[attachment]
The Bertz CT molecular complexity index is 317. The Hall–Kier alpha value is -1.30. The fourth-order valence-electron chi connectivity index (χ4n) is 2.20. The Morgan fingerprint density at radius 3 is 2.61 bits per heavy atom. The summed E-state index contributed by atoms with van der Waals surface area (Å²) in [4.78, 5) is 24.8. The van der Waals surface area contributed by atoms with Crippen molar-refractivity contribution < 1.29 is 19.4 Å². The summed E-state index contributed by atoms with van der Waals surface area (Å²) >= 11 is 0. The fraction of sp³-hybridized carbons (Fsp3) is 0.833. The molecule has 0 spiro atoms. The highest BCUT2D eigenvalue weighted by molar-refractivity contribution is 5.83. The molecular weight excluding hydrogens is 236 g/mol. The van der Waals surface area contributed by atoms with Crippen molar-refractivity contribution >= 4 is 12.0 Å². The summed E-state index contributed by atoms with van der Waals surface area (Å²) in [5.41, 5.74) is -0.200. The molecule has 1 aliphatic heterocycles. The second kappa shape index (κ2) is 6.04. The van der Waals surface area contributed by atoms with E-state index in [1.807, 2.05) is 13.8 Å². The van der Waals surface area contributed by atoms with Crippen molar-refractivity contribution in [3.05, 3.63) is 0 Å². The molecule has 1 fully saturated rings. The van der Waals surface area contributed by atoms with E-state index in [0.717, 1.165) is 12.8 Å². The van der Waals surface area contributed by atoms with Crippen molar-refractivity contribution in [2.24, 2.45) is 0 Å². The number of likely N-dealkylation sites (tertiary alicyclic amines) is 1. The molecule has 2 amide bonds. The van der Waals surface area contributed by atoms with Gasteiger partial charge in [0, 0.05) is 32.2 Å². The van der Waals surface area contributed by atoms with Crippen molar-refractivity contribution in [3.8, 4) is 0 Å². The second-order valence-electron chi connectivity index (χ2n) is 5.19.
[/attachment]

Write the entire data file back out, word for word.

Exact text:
The Bertz CT molecular complexity index is 317. The Hall–Kier alpha value is -1.30. The fourth-order valence-electron chi connectivity index (χ4n) is 2.20. The Morgan fingerprint density at radius 3 is 2.61 bits per heavy atom. The summed E-state index contributed by atoms with van der Waals surface area (Å²) in [4.78, 5) is 24.8. The van der Waals surface area contributed by atoms with Crippen molar-refractivity contribution < 1.29 is 19.4 Å². The summed E-state index contributed by atoms with van der Waals surface area (Å²) >= 11 is 0. The fraction of sp³-hybridized carbons (Fsp3) is 0.833. The molecule has 0 spiro atoms. The highest BCUT2D eigenvalue weighted by molar-refractivity contribution is 5.83. The molecular weight excluding hydrogens is 236 g/mol. The van der Waals surface area contributed by atoms with Crippen molar-refractivity contribution >= 4 is 12.0 Å². The summed E-state index contributed by atoms with van der Waals surface area (Å²) in [5.41, 5.74) is -0.200. The molecule has 1 aliphatic heterocycles. The second kappa shape index (κ2) is 6.04. The van der Waals surface area contributed by atoms with E-state index in [1.807, 2.05) is 13.8 Å². The van der Waals surface area contributed by atoms with Crippen molar-refractivity contribution in [3.05, 3.63) is 0 Å². The molecule has 1 fully saturated rings. The van der Waals surface area contributed by atoms with E-state index in [0.717, 1.165) is 12.8 Å². The van der Waals surface area contributed by atoms with Crippen molar-refractivity contribution in [2.24, 2.45) is 0 Å². The number of likely N-dealkylation sites (tertiary alicyclic amines) is 1. The molecule has 2 amide bonds. The van der Waals surface area contributed by atoms with Gasteiger partial charge in [0, 0.05) is 32.2 Å². The van der Waals surface area contributed by atoms with Crippen molar-refractivity contribution in [3.8, 4) is 0 Å². The second-order valence-electron chi connectivity index (χ2n) is 5.19.